the PE must trust that answer, or rather, the persons answering for the
integrity of the plans.

In
any human organization, there is always the possibility of error.  Sometimes errors can be traced to a
particular person, and sometimes they can’t. 
The NTSB has made sure that all available sample materials from the
wreckage of the FIU bridge were tested to see whether they met the minimum
specified strength and other standards. 
And so far the results are all positive, so it doesn’t seem that the
collapse can be based on defective materials. 

The
death or injury of bystanders in a bridge collapse is a tragedy regardless of
whether the accident could have been prevented or not.  But if a design flaw really is the reason for
the collapse, it will be ironic that the design, which has been termed
“unorthodox” in the Herald
report, was before its installation a point of pride for FIU’s civil
engineering program, which specializes in accelerated bridge construction of
the type that was used on this bridge. 

Back
when universities were smaller and more personal institutions, engineering
faculty members would sometimes contribute their professional expertise to
campus projects, helping in the design of new buildings or consulting
professionally with regard to campus technical issues.  The FIU civil engineering professors do not
appear to have been personally involved in this particular design, however,
other than to give their informal approval of the general approach and construction
methods.  In fairness, many bridges have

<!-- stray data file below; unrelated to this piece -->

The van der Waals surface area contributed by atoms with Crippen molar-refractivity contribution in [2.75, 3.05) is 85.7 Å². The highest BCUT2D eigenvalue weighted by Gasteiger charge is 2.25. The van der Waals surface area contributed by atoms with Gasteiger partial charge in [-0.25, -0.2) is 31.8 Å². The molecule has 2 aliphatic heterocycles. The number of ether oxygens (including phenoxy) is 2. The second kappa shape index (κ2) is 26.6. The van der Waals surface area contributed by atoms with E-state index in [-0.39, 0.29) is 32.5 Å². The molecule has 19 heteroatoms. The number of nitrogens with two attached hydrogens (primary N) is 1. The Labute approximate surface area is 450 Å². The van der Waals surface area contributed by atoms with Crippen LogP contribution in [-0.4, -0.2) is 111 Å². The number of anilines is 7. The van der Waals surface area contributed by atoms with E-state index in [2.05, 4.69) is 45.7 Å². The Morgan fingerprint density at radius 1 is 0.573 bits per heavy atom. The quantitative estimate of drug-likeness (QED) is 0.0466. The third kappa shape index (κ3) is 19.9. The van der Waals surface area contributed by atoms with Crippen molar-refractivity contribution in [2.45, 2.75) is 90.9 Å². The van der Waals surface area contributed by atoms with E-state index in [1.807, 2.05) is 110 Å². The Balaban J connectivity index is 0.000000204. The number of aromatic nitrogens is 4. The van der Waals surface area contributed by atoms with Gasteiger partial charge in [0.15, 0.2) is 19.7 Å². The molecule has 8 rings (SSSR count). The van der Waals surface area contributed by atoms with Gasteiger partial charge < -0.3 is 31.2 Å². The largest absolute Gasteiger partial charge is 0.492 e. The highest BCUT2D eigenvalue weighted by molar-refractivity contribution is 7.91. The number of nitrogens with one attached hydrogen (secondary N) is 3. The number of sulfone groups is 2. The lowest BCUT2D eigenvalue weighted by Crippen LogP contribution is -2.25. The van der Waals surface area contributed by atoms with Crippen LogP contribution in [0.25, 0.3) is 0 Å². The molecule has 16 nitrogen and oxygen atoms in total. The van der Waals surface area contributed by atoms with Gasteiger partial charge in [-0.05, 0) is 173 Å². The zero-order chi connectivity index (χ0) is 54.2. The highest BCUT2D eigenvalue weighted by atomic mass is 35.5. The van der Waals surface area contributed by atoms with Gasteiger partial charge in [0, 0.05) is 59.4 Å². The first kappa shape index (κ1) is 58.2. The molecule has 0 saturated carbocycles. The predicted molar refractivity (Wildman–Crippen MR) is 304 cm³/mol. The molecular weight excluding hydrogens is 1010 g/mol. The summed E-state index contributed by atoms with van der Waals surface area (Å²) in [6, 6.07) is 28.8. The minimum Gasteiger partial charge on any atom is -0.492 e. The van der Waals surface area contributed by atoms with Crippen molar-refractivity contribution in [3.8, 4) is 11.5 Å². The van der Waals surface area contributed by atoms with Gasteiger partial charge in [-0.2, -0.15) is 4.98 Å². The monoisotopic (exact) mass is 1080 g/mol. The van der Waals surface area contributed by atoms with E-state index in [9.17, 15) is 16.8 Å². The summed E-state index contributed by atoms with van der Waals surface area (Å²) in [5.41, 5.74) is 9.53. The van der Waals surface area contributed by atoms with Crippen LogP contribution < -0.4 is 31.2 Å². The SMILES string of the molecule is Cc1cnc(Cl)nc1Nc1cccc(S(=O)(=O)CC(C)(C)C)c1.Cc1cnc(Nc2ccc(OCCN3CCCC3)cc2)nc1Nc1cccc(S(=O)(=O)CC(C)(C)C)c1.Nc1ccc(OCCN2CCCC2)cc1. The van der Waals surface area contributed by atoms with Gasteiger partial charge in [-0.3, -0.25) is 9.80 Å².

been successfully built using on-site accelerated bridge construction, which
does not appear to be implicated in the collapse.  But in this case, it might have been a good
idea to have qualified faculty members go over the plans, and they might have
caught any errors that contributed to the collapse.

However,
that is not the way most universities operate these days.  Each professor has his or her own irons in
the research and teaching fires that are lit under them, and to ask one of them
to stop what they’re doing and check some plans for a new building or bridge
would be regarded as an unfair imposition on their time, and rightly so.  They might reply that there are professionals
being paid to do that, and they would be correct.

But
when professionals are paid to do a job, it’s up to them to do it right.  According to the latest update from the NTSB,
someone (or possibly something, if we include computers) failed in that responsibility.  And physical objects are not forgiving.  The warning signs were there:  cracks in the location that subsequently
failed.  We hope that the NTSB will use
the embargoed meeting report to figure out what went wrong, not only in the
original design, but also in the management process that led to the fatal decision
to try tensioning the strut without stopping traffic underneath the
bridge.  But until the final report on
the accident is issued, this accident stands as a reminder to everyone who
deals with technology that could kill or injure someone—a reminder that the
lives of innocent people depend on how well you do your job.